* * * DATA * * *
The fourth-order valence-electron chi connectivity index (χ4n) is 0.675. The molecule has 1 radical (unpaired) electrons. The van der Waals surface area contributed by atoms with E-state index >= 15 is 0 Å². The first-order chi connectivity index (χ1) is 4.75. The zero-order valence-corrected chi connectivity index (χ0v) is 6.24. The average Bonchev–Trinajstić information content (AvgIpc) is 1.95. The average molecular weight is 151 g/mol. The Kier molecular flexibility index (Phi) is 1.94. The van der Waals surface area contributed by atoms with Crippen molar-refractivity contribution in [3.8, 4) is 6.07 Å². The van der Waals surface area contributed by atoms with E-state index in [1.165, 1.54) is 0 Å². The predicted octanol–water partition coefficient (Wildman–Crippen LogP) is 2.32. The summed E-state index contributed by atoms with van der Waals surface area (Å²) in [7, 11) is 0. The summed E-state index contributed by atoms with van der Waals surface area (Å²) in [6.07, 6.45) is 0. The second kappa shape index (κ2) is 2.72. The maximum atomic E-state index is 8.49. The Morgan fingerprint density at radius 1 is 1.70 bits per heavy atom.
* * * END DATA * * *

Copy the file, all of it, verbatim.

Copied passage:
The fourth-order valence-electron chi connectivity index (χ4n) is 0.675. The molecule has 1 radical (unpaired) electrons. The van der Waals surface area contributed by atoms with E-state index >= 15 is 0 Å². The first-order chi connectivity index (χ1) is 4.75. The zero-order valence-corrected chi connectivity index (χ0v) is 6.24. The average Bonchev–Trinajstić information content (AvgIpc) is 1.95. The average molecular weight is 151 g/mol. The Kier molecular flexibility index (Phi) is 1.94. The van der Waals surface area contributed by atoms with Crippen molar-refractivity contribution in [3.8, 4) is 6.07 Å². The van der Waals surface area contributed by atoms with E-state index in [1.165, 1.54) is 0 Å². The predicted octanol–water partition coefficient (Wildman–Crippen LogP) is 2.32. The summed E-state index contributed by atoms with van der Waals surface area (Å²) in [7, 11) is 0. The summed E-state index contributed by atoms with van der Waals surface area (Å²) in [6.07, 6.45) is 0. The second kappa shape index (κ2) is 2.72. The maximum atomic E-state index is 8.49. The Morgan fingerprint density at radius 1 is 1.70 bits per heavy atom.